Marine Corps Recruit Depot - Yearbook (San Diego, CA)

 - Class of 1975

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Marine Corps Recruit Depot - Yearbook (San Diego, CA) online yearbook collection, 1975 Edition, Cover

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Text from Pages 1 - 120 of the 1975 volume:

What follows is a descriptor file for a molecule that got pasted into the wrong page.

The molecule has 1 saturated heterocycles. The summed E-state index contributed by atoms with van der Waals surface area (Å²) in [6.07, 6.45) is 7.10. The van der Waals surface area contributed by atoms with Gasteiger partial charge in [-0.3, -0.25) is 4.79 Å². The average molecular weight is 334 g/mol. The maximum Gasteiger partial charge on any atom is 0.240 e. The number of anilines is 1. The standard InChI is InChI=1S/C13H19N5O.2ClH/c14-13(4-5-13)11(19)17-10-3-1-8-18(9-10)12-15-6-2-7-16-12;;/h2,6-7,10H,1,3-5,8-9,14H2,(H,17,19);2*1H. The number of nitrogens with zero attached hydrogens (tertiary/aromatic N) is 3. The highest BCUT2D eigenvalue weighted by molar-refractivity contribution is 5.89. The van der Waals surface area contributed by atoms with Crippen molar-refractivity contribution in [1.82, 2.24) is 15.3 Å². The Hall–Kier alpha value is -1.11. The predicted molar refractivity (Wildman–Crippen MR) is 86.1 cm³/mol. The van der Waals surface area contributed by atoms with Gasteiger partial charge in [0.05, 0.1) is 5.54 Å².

Drill Instructor MARINE CORPS RECRUIT DEPOT SAN DIEGO CALIFORNIA Recruit GuideDEPOT PANORAMA. The Marine Corps Recruit Depot. San Diego. California, as seen from the air. The large structure in the foreground is the Administration Building; the Quonsct huts and “H” shaped buildings on the right are recruit barracks. Center is the gigantic parade ground. The Depot’s 482 acres comprise one of the "show places” of the Marine Corps.MAJOR GENERAL JOSEPH C. EEC AN, JR., USMC COMMANDING GENERAL, MARINE CORPS RECRUIT DEPOT MAJOR GENERAL JOSEPH C. FKGAN. JR. twice winner of the Silver Star Medal for gallantry in action, was commissioned a Marine Second Lieutenant in July 1942. He has commanded the Marine Corps Recruit Depot since Februarx 1973. During World War II. he saw combat as an artillery battery commander with the 4th Marine Division in the Marshall Islands. Marianas. Iwo Jima and earned his first Silver Star Medal during the capture of Saipan. After the war. he served at Camp Pendleton. California, completed artillery courses in Washington. D.C.. and at Quantko. Va., was an instructor at the Naval Gunfire School. Coronado. Calif., and served on Guam for over a year. Captain Fegan joined the oth Marine Regiment at Camp Pendleton. Calif., in 1950. and deployed with that unit to Korea. He was wounded in action in August 1950 Following hospitalization, he returned to his unit until March 1951. During his service in Korea, he won his second Silver Star Medal. He returned to the United States and served as executive officer of 1st Recruit Training Battalion, here. Later. Major Fegan served nearly two vears with the NROTC Unit at Yale University before becoming an instructor at the Officer Basic School. Quantico. Va. Promoted to lieutenant colonel in May 1957. and to colonel in September 1964. he served in a varietx of staff and command capacities both in the United States and overseas l efore returning to Washington. DC’, where he completed the National War College in June 1966. Colonel Fegan's next assignment was in the Republic of Vietnam where he served as the Deputy. Combat Operations Center. U.S. Military Assistance Command. In July 1967. he became Marine Corps Liaison Officer. Joint Chiefs of Staff. Washington. D.C. Later that year, he was reassigned as Commanding Officer. Marine Barracks. Washington. D.C. He was advanced to Brigadier General in September 1968. and was assigned as Assistant Division Commander. 2nd Marine Division, and then as Commanding General. Force Troops. Fleet Marine Force. Atlantic. He was promoted to his present rank in Decem-Iht 1971. and commanded the 3rcl Marine Division until January 1972.COLONEL DAVID M. TWOMEY COMMANDING OFFICER, RECRUIT TRAINING REGIMENT COLONEL DAY II) l TWOMEY. the son of a careei naval officer, is now serving as Commanding Officer. Recruit Training Regiment, Marine Corps Recruit Depot. San Diego. California. He assumed his present duties on ugust30. 1974. The Colonel rc|H rted to the Marine Corps Recruit De|M t from the -Tr l Marine Division where he served as Commanding Officer, 31st Marine Ymphibious I Hit and as Chief of Staff. 3rd Marine Division. Colonel Twomey joine l the Marine Corps in 1948 while a student at Holy Cross College in Worcester. Massachusetts He was commissioned a Second Lieutenant upon graduation in 1950 and after completing officers training at Quantico, irginia was assigned as a rifle platoon leader in the 2nd Marine Division. During his career, he has commanded every si e infantry unit from a rifle platoon to a regimental landing team. He has also served as Commanding Officer. Marine Barracks. Washington, D C. as well as in various staff assignments at Headquarters. Marine Corps His combat service includes duty during the Korean War and in the Republic of Vietnam. Colonel Twomey holds the Legion of Merit, two awards of the Bronze Star Medal with Combat V . the Navy and Marine Corps Medal, the Meritorious Service Medal and the Navy Comniandation Medal.Two-BlockedUNITED STATES MARINE CORPS THE MENTAL AND MORAL QUALITIES ..I lb.- United Static Marine have been tested constantly since the birth of the nation All through the long history of the Marine Corps there are example , both in war and peace, of his versatility, trustworthiness. Singleness and tenacity of purpose, courage, faithfulness and self-sacrifice The rich tradition of the Corps dates back to November 10. 1775, when it was established by the Contintental Congress. In the Revolutionary War, the Marines fought agaiirst the British Fleet on the ships of John Paul Jones, and made their first amphibious landing on the beaches of the Bahama in 1776. Marines ended their war with the Mediterranean pirates when they planted the Stars and Stripes oxer the pirate stronghold of Derne. in Tripoli, after a six-hundred-mile march across the desert of North Africa In the War of 1812. they fought on l.akc Champlain ami l.ake Erie, and were with General Jackson behind the barricades at New Orleans They defeated the Seminole Indians in the dense swamps of Florida in 1836. and fought under General Scott in tin- Mexican War of 1816-48 Their first visit to Japan came in 1854 as guard detachments from the ship of Commi docc Perry's fleet Under the command of Colonel Robert E. la-e. S.A., Marines captured John Brown at Harper Ferry in 1859 They fought ravages in Formosa in 1867. ami stormed the harrier forts of Kore. in 1871 During the Spanish-Amcriean War. a single ixattalion of s.arine held the naval base at Guantanamo Bay. Cuba, against 6.P » Spaniards, while other I .cat her necks distinguished them-selves a .ie Batik- of Santiago ami with Dewev at Manila They helped quell the Boxer Rebellion in China in 1900. ami from then on until World War I. men of the Corps campaigned in the Philippine . Cuba. Mexico. Haiti, ami Santo Domingo to protect American lives and pro|K rty. On the battlefields of France. Marines were called "Devil Dogs" by the German because of their courage and tenacity of attack In the first World War. (he Fourth Brigade of Marines took part in five operations as part of tin- famed Second Division of the A.E.F.—Belleau Wood. Soivsons. St Mihicl. Chapagne. ami tin- Meusc-Argonne Marine units were decorated six times by the French during these campaigns The interim between work! wars found the Marines engaged in developing the technique of amphibious warfare and in their traditional pursuits around tin- glolie. from guarding the U S mails to fighting bandits in Nkaragua World War II saw the men who wear the eagle, globe, and ami anchor valiantly defend Wake Island ami Bataan ami then s| carhcad the amphibious landings across the Pacific, in the Solomons, at Tarawa. Saipan. Guam. Iwo Jima. ami Okinawa, to name a few Following the war. Marines found a new type of service—duty with United Nations Forces in Korea The United State Marine Corps, rich in tradition ami world-famed for its battle record ami esprit de corps, plays an important rok- as the nation's "force-in-readiness" to help keep the peace- throughout the w cld todaySAN DIEGO RECRUIT DEPOT The establishment of the marine Coin’S base at San Diego was initiated by the late Major General Joseph H. Pendleton. USMC. in Jnlv 1914. He recognized in the harbor and environs of San Diego a strategic point where Marines could Ik- trained for expeditionary duty, and where they could lx ready to go aboard ship with all of their stores and equipment for transport to areas in the Pacific where their services might lx needed. The first troops moved into the partially completed barracks from a camp in Bal!x a Park in December 1921. The practical construction was completed in 1924. Much of the land was reclaimed from San Diego Bay. including that portion comprising Lindbergh Field and the adjacent shore area. The Marine Corps Recruit l)e|x t has. over the years, been the home of the faimxl 4th and 6th Marine Regiments. the site of many specialized schools, and a recruit training center. During World War II it served as a Training Center. Supply Depot and Embarkation Point for thousands of Marines who conquered the Japanese in the Pacific. Approximately 222,300 Marines passed through the portals of the Marine Corps Recruit Depot during those years. The Depot's post-war mission encompasses both basic and advanced schools training. Recruit Training Regiment has direct responsibilitv for the training of recruit Marines, the young men who volunteer for duty with the Corps. During the eleven week schedule of recruit training, the new enlistees arc carefully indoctrinated in the matter of performance of duty of a Marine. To the recruit facing his initial weeks of training, the most important man is his Drill Instructor, a special!) selected noncommissioned officer, chosen for exceptional leadership ability and military experience. It is through the 1)1 that the raw recruit lx gins his transformation into a Marine. The Marine recruit training cycle is chronologically divided into three phases: initial training at the Depot, rifle marksmanship and basic infantry training at Gamp Pendleton for familiarization with basic weapons, and advance recruit training at the Depot. Immediately following completion of recruit training at the Depot, the majority of the young Marines arc allowed to go on leave lx fore reporting to their next duty station. These assignments include advanced infantry training. sch x ls for specialized skills, shore stations, the Fleet Marine Force Units, both overseas and within the continental United States. Some return to the Depot for futher training with the Sea School. Communication-Electronics School Battalion, or Field Music School. The Depot also offers facilities in general education, courses of study leading to the procurement of high school diplomas, and all of the correspondence courses from the Marine Corps Institute and United States Armed Forces Institute in vocational and professional training. These include university extension courses. Each year, thousands of new Leathernecks enter the Marine Corps. These men receive their initial training at one of two places. Those in the eastern part of the United States go to the Marine Corps Recruit Depot at Parris Island. South Carolina. Those who come from the Middle West and West are sent to the Marine Corps Recruit Depot at San Diego, California. The modern Marine Corps is a team w hich operates on land, at sea. and in the air. It utilizes the latest developments in training and equipment. But it retains the "esprit de corps that was traditional over a century before General Pendleton envisioned the San Diego Marine Corps Recruit Depot. Depot HeadquartersRECRUIT TRAINING REGIMENT The hours are crowded with classes, drills and subjects that were of little concern to him a few short weeks before. He becomes acutely aware of himself as a member of a team with a mission to perform. He becomes keenly conscious of his obligation to his corps, his country, and to himself. In short, his training develops for him a sense of responsibility and pride Ik might never have known otherwise. For many, excess pounds seem to disappear while others develop needed dimensions and weight Mind and body become alert and well coordinated in response to the snap and precision demanded of each individual in hand-to-hand combat, drill or marksmanship training. Although every Marine is basically a rifleman, constant effort is made to determine each recruit's potential at an early stage in his training Through a battery of tests, his past experience and education are evaluated and his potential and aptitude measured in an effort to place him in the job or training program l est suited to his particular ability. The personnel of Recruit Training Regiment are specialists in equipping young men with a basic Marine education. The title “Marine” is reserved for only those who can meet the high standards by which a Marine is measured. Not until graduation day. that proud moment when a recruit becomes a fullfledged member of the Corps, can he claim the title of "United States Marine. Recruit Training Regiment Headquarters Although training marine recruits HAS been one of the major functions of this installation almost from its inception, it was not until I January 1948 that it was designated Marine Corps Recruit Depot. First established at Mare Island Navy Yard, San Francisco. in 1913. the Marine Corps' West Coast recruit training facilities moved to San Diego in August 1923. In March 1957. the Recruit Training Command became a separate command, headed by a general officer. In December 1959. it became the Recruit Training Regiment, a unit of the parent Depot command. To the thousands of young men who arrive here each year for training, "boot camp” separates the men from the boys, for this is truly where the Marine Corps "builds men.” Regardless of the time of day or night he arrives at Receiving Barracks, the Marine recruit virtually undergoes a transformation within the first 55 minutes he is here. Not only does he begin to take on the appearance of a Marine with a “boot” haircut and his initial issue of clothing, but he begins to think and act like a member of the team. From early morning to late afternoon he. and the other 75 men of his platoon, are under the constant supervision of a drill instructor w ho measures every hour for its maximum effectiveness in training If there is one rule of thumb that can be applied to recruit training, it is that nothing is“routine” to the recruit himself.AMERICAN SPIRIT HONOR MEDAL The American Spirit Honor Medal is a medallion offered and provided by the Citizens Committee for the Army, Navy and Air Force, Inc., of New York. N.Y. The American Spirit Honor Medal has been accepted by the Department of Defense for use as an award to enlisted personnel who, while undergoing basic training, display outstanding qualities of leadership best expressing the American Spirit—Honor, Initiative, Loyalty, and High Example to Comrades in Arms. This medallion has also been accepted by the Department of Defense for the promotion of closer ties between the Armed Services and the Civil Communities of the United States in which the Armed Services establishments are located. r ggggfgggggg • ,. , • g ggg-g- . ggg ggg ggyg ■ gy f g. g g ■ •g‘gg.gggg g g ggg ' g-g. ' ■ARRIVAL IN SAN DIEGORECEIVING BARRACKS PROCESSING AND INDOCTRINATIONMEDICAL EXAMCLASSIFICATIONMI 9MIAOJMSHOTSCLASSESRECRUIT EXCHANGERIFLE PTMORNING RIFLE INSPECTIONCLOSE COMBAT“O” COURSESERIES COMMANDERS INSPECTION- -UkAERIAL VIEW OF EDSON RANGE A RRANGE'f £K HOLDING AND SQUEEZINGSIGHT PICTURE SIGHT PICTUREMAKING AND MARKING TARGETS■i.w INFANTRY TRAINING CJlMAINTENANCE DUTYCLOTHING ALTERATIONSRECRUIT ATHLETICSII CLOSE ORDER DRILL INSTRUCTIONCOMMANDERS TIMEFIELD MEETWEEKLY PARADEBAYONET •i™VISITORS DAYPAY ORDERS TICKETSGRADUATIONSHIPPING OUT SECOND BATTALION PLATOON 2038 Commenced Training: Graduated: 11 April 1975 27 June 1975 NOT PICTURED NOT PICTURED LtCol. P. C. Collins Maj. T. C. Carter Battalion Commander NOT PICTURED NOT PICTURED Executive Officer SgtMaJ. F. E. McAvoy Capt. P. R. Stenner Sergeant Major C. O. Co. E NOT PICTURED IstLt. M. Mead Series Commander 'S' ■ SSgt. D. C. Murphy SSgt. J. P. Fanning Series Gunnery Sergeant Platoon Commander SSgt. L. T. Perry Drill Instructor Pfc. John F. Younkcr Platoon Honorman and Blues Award Sgt. M. S. Camp Drill InstructorAnderson, J. R. Barrcncchc, R. Beasley, L D. Bell, J. F. Beydler, D. F. Brandon, M. L. Burke, T. D. Canales, W. M. Cano, M. A. Jr. Cecil, A. L. Jr. Collins, C. L. Daly, J. H. Dills, J. F. Dolby, R. L. Downey, K. A. Frerly, R. I. Fmcr, M. D. Fairholm, T. J, Gaitan, D. K. Gilbert, S. D.Grecu, G. C. Guevara, M. F. Guiory, C. Jr. HaU, T. W. Hernandez, R. Holter, M. K. Hudson, D. W. Jacobs, W. R. Jacovides, J. G. Johnson, K. L. Lambert, L. R. Lapiantc, G. A. Jr. Lujan, M. T. Mandryk, R. D. Martinez, M. D. Miller, D. L Mina, R. S. Minyard, M. W. Jr. Moser, L. D. Newbury, T. S.Nobbman, M. J. Petersen, L. J. Petersen, R. A. Proctor, D. L. Robak, R. D. Jr. Rodriguez, J. A. Sanchez, J. A. Sierks, C. H. Jr. Singleton, M. L. Soto, C. F. Stewart, P. J. Strohl, J. L. Swanson, M. L. Swartz, R. A. Yzaguirrf, J. Baez, F. J. Reed, S. W. Horsman, Griffiths,DRILLRECORD DAYC.M.C. PHYSICAL READINESS TESTFINAL INSPECTIONJ J